The mainstream media are out chasing themselves around, dripping sweat in an Olympian effort to depict it as evidence of a cover-up that the Trump administration filed the transcript of the Trump-Zelensky phone call on a special, compartmented computer system used to store information on codeword operations. The effect of that is to restrict access to the transcript.
That is obviously a good thing, of course, given the determination of people with clearances to leak in a hostile manner against the Trump administration. Restricting access to such information is the only way to do at least some of their state business. Foreign governments will be increasingly leery of communications with the U.S. government at all levels, if they think it can’t protect the flow of information within its own ranks, much less prevent leaks to the media.
Breaking News: The White House restricted access to records of sensitive calls President Trump had with Vladimir Putin and members of the Saudi royal family https://t.co/6c8hhdNF4i
— The New York Times (@nytimes) September 28, 2019
I wrote at some length about the obvious implications of the “whistleblower” complaining about this; e.g., that the individual’s sources were irritated at being denied direct access to the transcript, as well as that accessing such transcripts is how they get their information. Which means they’re not really insiders; not high-level decision-makers whose judgment we should respect — most of them are just mid-grade staffers with not-quite-adequate clearances.
But now we learn from Susan Rice, as reported once again at The Federalist (this time by David Marcus), that the Obama administration did the same thing. It put files whose contents it wanted to restrict access to on the compartmented system.
.@AmbassadorRice: “Normally there is a full, verbatim transcript” of calls like Trump’s w/ the Ukraine president.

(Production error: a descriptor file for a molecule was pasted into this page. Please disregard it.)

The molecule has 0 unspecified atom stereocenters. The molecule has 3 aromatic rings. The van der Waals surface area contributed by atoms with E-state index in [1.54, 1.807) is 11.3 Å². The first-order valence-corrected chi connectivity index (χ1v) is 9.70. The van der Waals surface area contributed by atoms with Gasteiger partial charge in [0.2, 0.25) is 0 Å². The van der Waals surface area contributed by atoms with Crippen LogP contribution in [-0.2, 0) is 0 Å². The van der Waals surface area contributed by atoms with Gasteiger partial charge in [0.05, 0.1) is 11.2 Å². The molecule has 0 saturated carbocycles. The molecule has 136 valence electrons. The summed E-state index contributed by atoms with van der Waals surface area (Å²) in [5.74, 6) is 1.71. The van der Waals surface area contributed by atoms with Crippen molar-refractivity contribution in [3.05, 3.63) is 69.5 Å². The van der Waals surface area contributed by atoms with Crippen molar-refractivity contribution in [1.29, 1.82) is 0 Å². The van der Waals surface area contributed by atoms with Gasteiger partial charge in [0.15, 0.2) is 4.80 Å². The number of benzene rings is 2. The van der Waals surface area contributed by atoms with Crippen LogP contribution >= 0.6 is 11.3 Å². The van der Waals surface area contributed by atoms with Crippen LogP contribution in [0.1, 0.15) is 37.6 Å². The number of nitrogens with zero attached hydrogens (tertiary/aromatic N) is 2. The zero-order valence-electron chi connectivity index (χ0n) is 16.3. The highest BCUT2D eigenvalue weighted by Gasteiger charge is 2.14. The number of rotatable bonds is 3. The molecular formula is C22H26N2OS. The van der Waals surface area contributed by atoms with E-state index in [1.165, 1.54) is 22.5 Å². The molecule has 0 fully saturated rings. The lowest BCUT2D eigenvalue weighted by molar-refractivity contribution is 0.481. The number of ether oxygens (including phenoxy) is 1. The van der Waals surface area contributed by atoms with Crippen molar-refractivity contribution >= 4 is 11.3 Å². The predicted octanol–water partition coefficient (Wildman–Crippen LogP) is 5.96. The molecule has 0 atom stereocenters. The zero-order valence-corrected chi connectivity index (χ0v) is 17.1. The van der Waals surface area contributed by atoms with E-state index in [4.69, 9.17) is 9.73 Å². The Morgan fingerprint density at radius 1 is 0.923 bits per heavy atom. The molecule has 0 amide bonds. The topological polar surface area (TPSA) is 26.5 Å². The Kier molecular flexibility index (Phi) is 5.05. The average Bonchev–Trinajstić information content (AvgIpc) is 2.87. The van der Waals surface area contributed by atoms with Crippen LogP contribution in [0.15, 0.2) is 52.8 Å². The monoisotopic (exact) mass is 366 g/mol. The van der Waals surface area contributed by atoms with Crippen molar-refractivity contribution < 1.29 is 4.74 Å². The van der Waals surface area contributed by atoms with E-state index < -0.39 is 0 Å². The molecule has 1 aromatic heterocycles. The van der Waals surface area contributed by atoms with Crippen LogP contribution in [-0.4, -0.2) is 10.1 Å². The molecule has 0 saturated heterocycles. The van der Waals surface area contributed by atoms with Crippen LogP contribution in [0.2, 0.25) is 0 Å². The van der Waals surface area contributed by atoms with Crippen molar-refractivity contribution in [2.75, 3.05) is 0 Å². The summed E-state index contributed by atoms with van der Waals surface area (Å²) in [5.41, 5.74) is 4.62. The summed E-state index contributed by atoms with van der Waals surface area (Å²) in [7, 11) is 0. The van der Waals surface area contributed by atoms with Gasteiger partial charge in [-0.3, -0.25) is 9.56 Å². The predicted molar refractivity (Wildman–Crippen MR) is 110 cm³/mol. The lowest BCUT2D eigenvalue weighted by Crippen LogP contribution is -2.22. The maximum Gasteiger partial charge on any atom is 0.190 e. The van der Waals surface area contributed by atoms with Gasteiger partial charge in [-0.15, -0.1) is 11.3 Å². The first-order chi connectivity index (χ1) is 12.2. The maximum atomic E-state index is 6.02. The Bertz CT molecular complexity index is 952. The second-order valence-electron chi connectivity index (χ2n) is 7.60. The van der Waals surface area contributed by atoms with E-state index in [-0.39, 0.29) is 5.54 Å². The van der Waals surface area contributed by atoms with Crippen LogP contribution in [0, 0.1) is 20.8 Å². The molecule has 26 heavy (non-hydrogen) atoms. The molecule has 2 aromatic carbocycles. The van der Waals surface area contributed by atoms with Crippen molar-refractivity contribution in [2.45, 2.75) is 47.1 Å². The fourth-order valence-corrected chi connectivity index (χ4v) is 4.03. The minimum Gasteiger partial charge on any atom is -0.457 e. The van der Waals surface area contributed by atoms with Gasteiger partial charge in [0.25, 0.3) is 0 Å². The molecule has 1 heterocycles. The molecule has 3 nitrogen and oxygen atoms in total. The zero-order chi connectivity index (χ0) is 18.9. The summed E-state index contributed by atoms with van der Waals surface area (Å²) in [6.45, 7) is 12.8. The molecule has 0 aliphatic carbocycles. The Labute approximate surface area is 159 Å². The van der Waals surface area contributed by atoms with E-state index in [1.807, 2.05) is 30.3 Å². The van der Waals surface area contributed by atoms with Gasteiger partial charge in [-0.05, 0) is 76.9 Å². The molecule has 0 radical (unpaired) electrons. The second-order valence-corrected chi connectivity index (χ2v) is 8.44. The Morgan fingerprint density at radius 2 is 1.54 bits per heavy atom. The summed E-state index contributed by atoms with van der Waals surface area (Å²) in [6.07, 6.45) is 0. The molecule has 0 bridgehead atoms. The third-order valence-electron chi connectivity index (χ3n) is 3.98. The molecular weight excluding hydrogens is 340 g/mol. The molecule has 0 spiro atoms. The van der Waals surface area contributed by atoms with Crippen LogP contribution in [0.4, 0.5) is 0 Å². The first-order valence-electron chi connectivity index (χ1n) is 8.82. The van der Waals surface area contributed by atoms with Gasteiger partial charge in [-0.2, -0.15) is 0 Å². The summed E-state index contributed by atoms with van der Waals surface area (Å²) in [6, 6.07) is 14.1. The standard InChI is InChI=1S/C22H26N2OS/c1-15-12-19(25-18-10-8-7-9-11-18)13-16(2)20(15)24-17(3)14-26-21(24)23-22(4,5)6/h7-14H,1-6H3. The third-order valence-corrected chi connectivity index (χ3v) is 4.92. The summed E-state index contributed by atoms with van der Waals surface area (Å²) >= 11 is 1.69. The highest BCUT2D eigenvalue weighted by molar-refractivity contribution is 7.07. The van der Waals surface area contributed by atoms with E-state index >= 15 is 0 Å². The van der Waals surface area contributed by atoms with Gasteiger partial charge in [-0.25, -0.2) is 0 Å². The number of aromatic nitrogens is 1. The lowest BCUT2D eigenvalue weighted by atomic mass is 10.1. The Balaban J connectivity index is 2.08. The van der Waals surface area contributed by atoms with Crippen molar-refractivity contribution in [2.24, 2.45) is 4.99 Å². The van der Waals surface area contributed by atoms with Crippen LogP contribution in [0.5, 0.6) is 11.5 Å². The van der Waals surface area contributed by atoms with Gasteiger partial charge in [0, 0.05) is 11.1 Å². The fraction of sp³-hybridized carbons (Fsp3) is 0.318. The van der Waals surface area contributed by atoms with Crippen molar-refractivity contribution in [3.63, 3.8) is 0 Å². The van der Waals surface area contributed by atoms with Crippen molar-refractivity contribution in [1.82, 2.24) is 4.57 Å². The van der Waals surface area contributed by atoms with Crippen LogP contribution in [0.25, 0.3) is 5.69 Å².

Says he tried to “bury” it on a more secure server, but acknowledges the Obama Admin. sometimes did the same. pic.twitter.com/B6zZNbZsTG
— Tom Elliott (@tomselliott) September 27, 2019
As a good narrative-bot, Rice repeated the theme that the Trump administration could have sequestered the Trump-Zelensky transcript in order to cover something up.
But so could the Obama administration, every time it did the same thing. There’s no reason we should believe it wasn’t the Obama administration’s intention to cover its traces, whenever it put an official record of something on the compartmented system. Indeed, if we played by the mainstream media’s rules, we would simply assume that’s what Obama was doing. How many cover-ups were there, Ms. Rice? What were you hiding?
David Marcus points out ABC’s reporting that the Trump administration started doing this in 2017, after near-immediate leaks about phone calls with the leaders of Australia and Mexico. The longstanding practice means the Ukraine phone call transcript wasn’t sequestered for some special, uniquely nefarious reason. Marcus summarizes it thus:
So from Rice we now know the decision to store the conversation on the top-secret server was not unprecedented, but a decision that Obama’s administration made multiple times as well, using its own discretion, just as the Trump administration has. And from ABC News’ reporting we know that this has been a long-standing practice in the Trump White House to protect against a high level of leaks.
Both of these revelations undermine the theory that in this specific case, some unique and bizarre method was used to hide the transcript and engage in a cover up.
Certainly these revelations undermine that theory. But it’s even more important, in my view, to highlight something else about this, which is that the MSM spin is not in good faith, and never is. There is never any reason to play along with it.
A lot of people make their living playing along with it, and spending time painstakingly parsing and refuting it. But increasingly, that’s a problem for actually dealing with it. It leaves the bad-faith actors in the driver’s seat. It creates homework for the honest brokers, at close to zero cost for the narrative-spinners. It occupies far too much of our precious interaction space, when we could be talking about other things.
From an operational perspective — as in, how to get past this spin-creating-homework impasse — one consideration to ponder is that the spin has gotten to a critical point. It’s reached the point at which former Obama administration officials would have to lie about literally everything they did, to keep the narrative credible against the Trump administration. Susan Rice wasn’t prepared to go that far. We can be glad of that for the sake of her character — but it’s also a very useful operational data point.